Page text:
Sigma 65mm f/2 DG DN Contemporary: A Fine Balance


With the Sigma 65mm f/2 DG DN Contemporary, ‘well-crafted’ is a word that immediately springs to mind. K Madhavan Pillai puts it to the test.

Sigma is now among the rare companies that manufactures entirely in Japan. But more than this, it develops lenses that catches the gaps and widens the wedges, so to speak. Launched a couple of months ago, the 65mm f/2 DG DN Contemporary belongs to Sigma’s new I (for ‘Identity’, ‘Iconic’, and ‘Instinctive’) series, meant for discerning mirrorless camera users with an eye for performance, who want premium compact primes. These lenses are in Sony E and Leica / Panasonic / Sigma L mounts.


With a lens of this nature, design and construction takes centerstage, becoming more of a feature… but more on this, and this specific focal length in ‘Handling’. The Sigma 65mm is composed of 12 elements in 9 groups, with 1 SLD glass and 2 aspherical lenses. It has a 9-blade rounded diaphragm. It is compatible with the various AF modes of E and L mount cameras, and has a silent AF system with a stepping motor. The knurled metal MF ring is coupled electronically. Focusing is internal, with no extension or rotation of the front element.

The minimum focus distance of 55cm or 21.7in, with a reasonably good magnification of 1:6.8. There is no stabilisation. A knurled aperture ring (also metal) with marked, one-third stop increments has an A (auto) position for aperture control via the camera, including with manual or aperture-priority. There is an AF/MF switch by the side.

The lens comes with a metal hood and a two lens caps, one of which attaches magnetically. At 62mm, the filter diameter is uncommon, and filters can be expensive.


To go with the smaller sizes of mirrorless cameras, the 65mm is compact, all-metal, and robust. It is remarkably designed, and its metal components are beautifully milled. In the hand, it feels positively luxuriant. In appearance, and with a traditional aperture ring (that can’t be declicked), it looks more classic than ‘Contemporary’. While it is not overtly mentioned that the entire lens is weathersealed, there is a gasket at the mount, protecting camera and lens from dust and splashes. The magnetic lens cap is new and interesting, but it is usable only without the hood. The hood deserves special mention. Also made of metal, this series of lenses have the best designed hoods I have seen in a long time.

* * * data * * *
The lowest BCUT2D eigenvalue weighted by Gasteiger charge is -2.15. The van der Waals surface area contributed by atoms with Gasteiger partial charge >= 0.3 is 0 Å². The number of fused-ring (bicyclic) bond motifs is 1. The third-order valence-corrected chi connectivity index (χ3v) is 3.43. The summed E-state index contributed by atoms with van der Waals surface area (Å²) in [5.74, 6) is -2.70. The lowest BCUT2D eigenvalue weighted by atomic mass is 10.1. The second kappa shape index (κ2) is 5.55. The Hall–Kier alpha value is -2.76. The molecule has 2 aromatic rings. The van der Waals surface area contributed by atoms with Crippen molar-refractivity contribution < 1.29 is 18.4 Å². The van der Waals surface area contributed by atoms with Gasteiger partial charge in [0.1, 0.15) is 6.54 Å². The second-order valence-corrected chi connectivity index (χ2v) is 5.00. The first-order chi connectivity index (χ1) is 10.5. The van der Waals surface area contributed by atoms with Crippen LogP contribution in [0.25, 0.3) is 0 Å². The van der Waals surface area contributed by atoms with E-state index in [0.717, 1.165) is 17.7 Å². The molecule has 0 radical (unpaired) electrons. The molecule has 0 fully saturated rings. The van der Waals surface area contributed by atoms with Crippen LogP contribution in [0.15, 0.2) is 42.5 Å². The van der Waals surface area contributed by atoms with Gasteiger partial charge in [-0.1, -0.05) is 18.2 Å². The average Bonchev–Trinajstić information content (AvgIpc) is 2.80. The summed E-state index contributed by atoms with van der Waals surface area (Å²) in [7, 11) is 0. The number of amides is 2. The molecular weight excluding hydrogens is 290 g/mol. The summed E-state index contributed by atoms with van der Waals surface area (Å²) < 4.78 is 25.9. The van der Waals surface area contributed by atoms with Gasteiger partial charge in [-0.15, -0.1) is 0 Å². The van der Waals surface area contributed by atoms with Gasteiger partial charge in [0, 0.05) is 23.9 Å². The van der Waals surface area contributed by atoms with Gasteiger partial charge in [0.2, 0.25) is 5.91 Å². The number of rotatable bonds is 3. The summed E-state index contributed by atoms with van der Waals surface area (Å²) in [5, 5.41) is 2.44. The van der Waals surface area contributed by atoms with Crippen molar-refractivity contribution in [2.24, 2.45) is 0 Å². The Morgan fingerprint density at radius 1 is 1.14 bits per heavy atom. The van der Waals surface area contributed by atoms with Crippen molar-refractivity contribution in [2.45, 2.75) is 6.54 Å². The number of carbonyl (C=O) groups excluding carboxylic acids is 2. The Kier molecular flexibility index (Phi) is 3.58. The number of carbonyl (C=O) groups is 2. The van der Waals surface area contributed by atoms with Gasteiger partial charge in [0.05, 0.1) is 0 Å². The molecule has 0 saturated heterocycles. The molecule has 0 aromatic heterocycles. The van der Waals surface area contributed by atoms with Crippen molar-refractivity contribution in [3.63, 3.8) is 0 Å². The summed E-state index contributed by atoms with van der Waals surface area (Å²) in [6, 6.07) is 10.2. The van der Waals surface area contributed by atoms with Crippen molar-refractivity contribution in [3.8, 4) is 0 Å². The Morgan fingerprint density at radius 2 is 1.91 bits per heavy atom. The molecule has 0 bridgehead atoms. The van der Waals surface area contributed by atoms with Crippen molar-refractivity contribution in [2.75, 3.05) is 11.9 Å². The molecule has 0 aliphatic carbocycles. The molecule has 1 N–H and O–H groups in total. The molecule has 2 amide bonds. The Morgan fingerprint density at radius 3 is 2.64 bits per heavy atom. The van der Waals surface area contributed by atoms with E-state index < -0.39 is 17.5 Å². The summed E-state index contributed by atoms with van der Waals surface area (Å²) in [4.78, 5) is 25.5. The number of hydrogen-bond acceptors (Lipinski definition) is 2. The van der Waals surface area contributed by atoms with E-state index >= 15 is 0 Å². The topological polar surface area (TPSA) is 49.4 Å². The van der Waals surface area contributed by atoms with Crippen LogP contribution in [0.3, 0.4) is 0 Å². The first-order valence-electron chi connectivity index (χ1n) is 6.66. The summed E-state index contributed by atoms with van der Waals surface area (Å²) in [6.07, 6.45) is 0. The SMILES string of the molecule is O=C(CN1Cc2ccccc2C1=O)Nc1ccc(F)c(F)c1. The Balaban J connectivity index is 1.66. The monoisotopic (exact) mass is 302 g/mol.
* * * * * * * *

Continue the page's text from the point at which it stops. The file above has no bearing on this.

The 65mm provides a field of view of 36.80 (diagonal), which is significantly narrower than that of 470 of a 50mm lens. It is more a ‘tele-normal’ rather than a true portrait lens by definition. Yet, while the 65mm f/2 will not give you the critically narrow DOF of the 85mm f/1.4, it can get very nicely shallow, akin to a 50mm at f/1.4. I personally found this lens to be a superb companion for still life, with its smaller angle of view and noticeably more pronounced compression of field from foreground to background over the 50mm. On APS-C bodies, it takes on a useful role as a portrait lens, with a focal length of 100mm.

A slightly narrower field of view and better compression of field makes this lens excellent for still life. Photograph by K Madhavan Pillai


The Sigma 65mm shows excellent optical characteristics, with good sharpness across the frame from f/2, that becomes superlative from f/4 to f/8, and remains good till f/16. There is a slight but visible, and easily corrected, pincushion distortion, and extremely well controlled fringing. Out of focus highlights, blurs and bokeh at larger apertures are extremely well rendered, with beautiful gradations and no granularity. AF was satisfyingly quick and responsive.


Priced at Rs 60,500, some would want to consider the significantly lower priced 50mm f/1.8 or equivalently priced 85mm f/1.8 options. However, for a combination of its appeal, luxuriant handling, ergonomics, and focal length advantages, combined with excellent optics, the Sigma 65mm f/2 DG DN Contemporary is an extremely tough act to beat. Well done, Sigma!

This article originally appeared in the March 2021 issue of Better Photography.

65mm f/2, silent stepped AF, aperture ring, uncommon 62mm filter diameter, no IS
Exemplary sharpness, fast AF, no aberrations, easily corrected pincushion distortion
Build Quality
All-metal build, gasketed brass mount
Compact, luxuriant feel, superbly milled
Warranty & Support
Two year warranty, good service
MRP Rs. 60,500
Who should buy it? Advanced portraitists and still life photographers with L or E mount full frame cameras.
Why? Well-designed, with excellent ergonomics on mirrorless bodies, this lens is sturdy, fast, and very sharp.